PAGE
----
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Feds praise farmer, groups for protecting stream

April 23, 2003|by DAVE McMILLION

charlestown@herald-mail.com

Calling it "new environmentalism of the future," Assistant Secretary of the Interior Lynn Scarlett visited a 225-acre cattle farm near Charles Town Tuesday morning to praise the owner and organizations who helped him implement a stream protection project on the property.

Assisted by organizations including the U.S. Department of Agriculture, U.S. Fish and Wildlife Service, the Chesapeake Bay Foundation and Ducks Unlimited, beef farmer Warren "Jim" Mickey agreed to erect 5,400 feet of fence along the North Fork of Bullskin Run and construct special cattle crossing areas along the stream.

Fencing off the stream keeps cattle from walking along the stream banks and destroying them, which can be detrimental to waterways, environmental officials said at Mickey's farm.

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The three cattle crossings on Mickey's farm use a hard, stonelike surface that leads from the field down to the stream. Like the fence, the crossings prevent cattle from damaging stream banks, officials said.

Environmental officials say the work is vital to improving the health of waterways, especially Chesapeake Bay, which eventually receives water from nearby sources like the North Fork of Bullskin Run.

"This is how the world should work," Scarlett said after helping environmental officials and farmers plant trees along the stream where it passes through Mickey's farm.

It cost about $13,000 to install the fence and cattle crossings on Mickey's farm, said John E. Schmidt, private lands coordinator for the U.S. Fish and Wildlife Service. The USDA, U.S. Fish and Wildlife Service, Chesapeake Bay Foundation and Ducks Unlimited paid for the fence, and Mickey was reimbursed for part of the cost of the cattle crossings, officials said.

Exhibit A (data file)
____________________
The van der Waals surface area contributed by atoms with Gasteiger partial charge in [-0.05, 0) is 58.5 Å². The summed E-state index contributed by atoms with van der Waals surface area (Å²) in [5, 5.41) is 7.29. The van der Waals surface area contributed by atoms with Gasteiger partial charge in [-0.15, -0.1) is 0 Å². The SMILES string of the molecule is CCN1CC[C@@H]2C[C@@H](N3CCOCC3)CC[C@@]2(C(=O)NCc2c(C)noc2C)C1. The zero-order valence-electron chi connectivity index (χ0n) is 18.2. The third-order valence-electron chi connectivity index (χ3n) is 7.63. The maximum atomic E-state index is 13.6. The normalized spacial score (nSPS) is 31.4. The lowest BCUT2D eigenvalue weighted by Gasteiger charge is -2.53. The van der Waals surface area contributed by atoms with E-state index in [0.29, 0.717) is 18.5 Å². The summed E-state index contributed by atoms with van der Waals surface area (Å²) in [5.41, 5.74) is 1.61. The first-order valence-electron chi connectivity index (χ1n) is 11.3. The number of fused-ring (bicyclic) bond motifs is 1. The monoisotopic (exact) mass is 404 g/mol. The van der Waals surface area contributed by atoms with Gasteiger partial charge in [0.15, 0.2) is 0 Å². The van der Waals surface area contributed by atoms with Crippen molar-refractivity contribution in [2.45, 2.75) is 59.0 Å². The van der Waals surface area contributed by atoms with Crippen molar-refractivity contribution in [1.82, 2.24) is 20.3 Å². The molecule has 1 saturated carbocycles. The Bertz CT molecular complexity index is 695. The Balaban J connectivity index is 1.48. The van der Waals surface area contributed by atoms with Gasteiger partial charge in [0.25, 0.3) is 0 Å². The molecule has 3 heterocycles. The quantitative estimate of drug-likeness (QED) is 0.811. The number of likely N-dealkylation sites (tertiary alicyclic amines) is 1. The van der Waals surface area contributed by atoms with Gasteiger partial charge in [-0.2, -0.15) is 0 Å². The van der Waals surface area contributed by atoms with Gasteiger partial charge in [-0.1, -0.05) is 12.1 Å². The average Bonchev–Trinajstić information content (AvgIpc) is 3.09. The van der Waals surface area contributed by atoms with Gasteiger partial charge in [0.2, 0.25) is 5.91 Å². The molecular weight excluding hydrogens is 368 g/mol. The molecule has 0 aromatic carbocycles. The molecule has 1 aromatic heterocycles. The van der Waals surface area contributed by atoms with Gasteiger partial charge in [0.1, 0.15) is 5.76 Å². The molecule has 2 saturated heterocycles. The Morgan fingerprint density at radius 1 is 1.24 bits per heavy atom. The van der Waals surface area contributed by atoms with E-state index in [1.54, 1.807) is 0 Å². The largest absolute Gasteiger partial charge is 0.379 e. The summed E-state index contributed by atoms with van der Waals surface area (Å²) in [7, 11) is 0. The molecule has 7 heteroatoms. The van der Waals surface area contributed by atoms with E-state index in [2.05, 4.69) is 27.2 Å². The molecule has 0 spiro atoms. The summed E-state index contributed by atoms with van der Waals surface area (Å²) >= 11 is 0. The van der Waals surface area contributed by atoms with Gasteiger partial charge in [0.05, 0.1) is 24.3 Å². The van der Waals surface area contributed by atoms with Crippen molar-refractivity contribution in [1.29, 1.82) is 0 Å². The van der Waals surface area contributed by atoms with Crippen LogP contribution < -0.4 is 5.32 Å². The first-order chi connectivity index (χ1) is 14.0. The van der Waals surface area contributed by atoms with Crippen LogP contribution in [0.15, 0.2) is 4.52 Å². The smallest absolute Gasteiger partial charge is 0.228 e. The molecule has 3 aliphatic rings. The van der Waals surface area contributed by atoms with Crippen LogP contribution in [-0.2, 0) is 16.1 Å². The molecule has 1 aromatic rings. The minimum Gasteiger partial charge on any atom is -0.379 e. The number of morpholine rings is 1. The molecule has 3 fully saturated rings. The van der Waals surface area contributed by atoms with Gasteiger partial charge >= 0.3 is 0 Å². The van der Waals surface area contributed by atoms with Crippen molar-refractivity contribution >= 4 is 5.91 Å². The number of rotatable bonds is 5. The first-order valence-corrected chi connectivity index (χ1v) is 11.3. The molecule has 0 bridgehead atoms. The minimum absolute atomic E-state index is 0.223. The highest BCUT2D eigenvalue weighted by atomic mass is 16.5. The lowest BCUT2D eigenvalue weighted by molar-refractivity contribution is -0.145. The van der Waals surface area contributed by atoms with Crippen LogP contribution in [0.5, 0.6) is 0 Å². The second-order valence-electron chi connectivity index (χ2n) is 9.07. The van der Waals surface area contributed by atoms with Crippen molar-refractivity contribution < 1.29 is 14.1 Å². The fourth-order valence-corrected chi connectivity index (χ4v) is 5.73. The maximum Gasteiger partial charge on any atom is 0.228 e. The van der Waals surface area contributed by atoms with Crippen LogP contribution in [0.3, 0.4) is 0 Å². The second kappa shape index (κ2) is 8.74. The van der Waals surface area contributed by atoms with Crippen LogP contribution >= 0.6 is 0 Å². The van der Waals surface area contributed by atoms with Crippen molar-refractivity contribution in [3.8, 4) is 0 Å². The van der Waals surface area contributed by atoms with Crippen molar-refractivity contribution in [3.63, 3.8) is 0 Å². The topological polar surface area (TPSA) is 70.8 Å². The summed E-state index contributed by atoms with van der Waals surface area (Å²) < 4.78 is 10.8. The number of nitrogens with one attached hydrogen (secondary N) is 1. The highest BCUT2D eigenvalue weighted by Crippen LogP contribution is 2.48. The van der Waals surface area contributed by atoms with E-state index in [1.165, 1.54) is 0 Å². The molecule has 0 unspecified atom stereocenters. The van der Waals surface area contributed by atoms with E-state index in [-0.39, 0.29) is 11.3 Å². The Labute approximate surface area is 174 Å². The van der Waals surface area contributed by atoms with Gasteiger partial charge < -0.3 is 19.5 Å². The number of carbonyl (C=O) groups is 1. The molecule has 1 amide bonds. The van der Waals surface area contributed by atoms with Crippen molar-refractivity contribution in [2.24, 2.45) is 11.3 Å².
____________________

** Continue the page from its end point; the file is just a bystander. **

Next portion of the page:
Nationwide, about $29 million is available for stream protection from the U.S. Fish and Wildlife Service, officials said. Eligibility requirements include landowners agreeing to maintain the protection for a minimum of 10 years.

Before such programs were developed, cattle crossed streams wherever they wanted, leaving damaged stream banks and manure in their tracks, Mickey said. When heavy rains occur, water washes the mud and manure into the streams, affecting the quality of the waterways, said Mickey, whose Meadow Spring Farm is along Roper North Fork Road off the Charles Town Bypass.

There are several new approaches at work with the stream protection efforts being used at farms like Mickey's, according to Mickey and Bill Street, director of watershed restoration for the Chesapeake Bay Foundation.

Besides keeping impurities out of streams, the effort includes planting trees along stream banks, which will cool water in streams, Mickey said. It is hoped that the temperature of the water in the North Fork of Bullskin Run can be cooled enough to allow for trout to be stocked in the stream, Mickey said.

As vegetation increases along the stream, it will become narrower and rocks and other natural structures will appear in the stream, which will provide a habitat for fish, Street said.

"There's a lot of research going on with that," Street said.

Scarlett said the stream bank protection efforts can help farmers in several ways, such as reducing the frequency of "hoof diseases" in cattle, which is caused by the animals walking through manure-laden mud.

Scarlett said the efforts illustrate "cooperative conservation" that is being pushed by Gale Norton, secretary of the Department of the Interior.

"We're here to thank these folks for all their fantastic work," Scarlett said.

Stream bank protection has been ongoing for the last 20 years, but there has been a renewed effort during the last five years, Street said.

About 58 percent of the "stream miles" in the Chesapeake Bay region have been preserved and it is believed healthy waterways in the region can be obtained if that number is increased to 70 percent, Street said.

Stream bank protection is off to a good start in Jefferson County, representing about a third of such efforts in West Virginia, Schmidt said. There also are a few projects in Berkeley County, he said.

The Chesapeake Bay Foundation issues a "State of the Bay" index every year to gauge the bay's health. The index ranges 0 to 100, with 100 being the best. The bay bottomed out in the 1980s with a index of 23 and has increased to 27, Street said. The immediate goal is to increase the index to 40, Street said.

More information about stream bank protection can be obtained by calling Schmidt at 304-636-6586 or by e-mail at john_schmidt@fws.gov.

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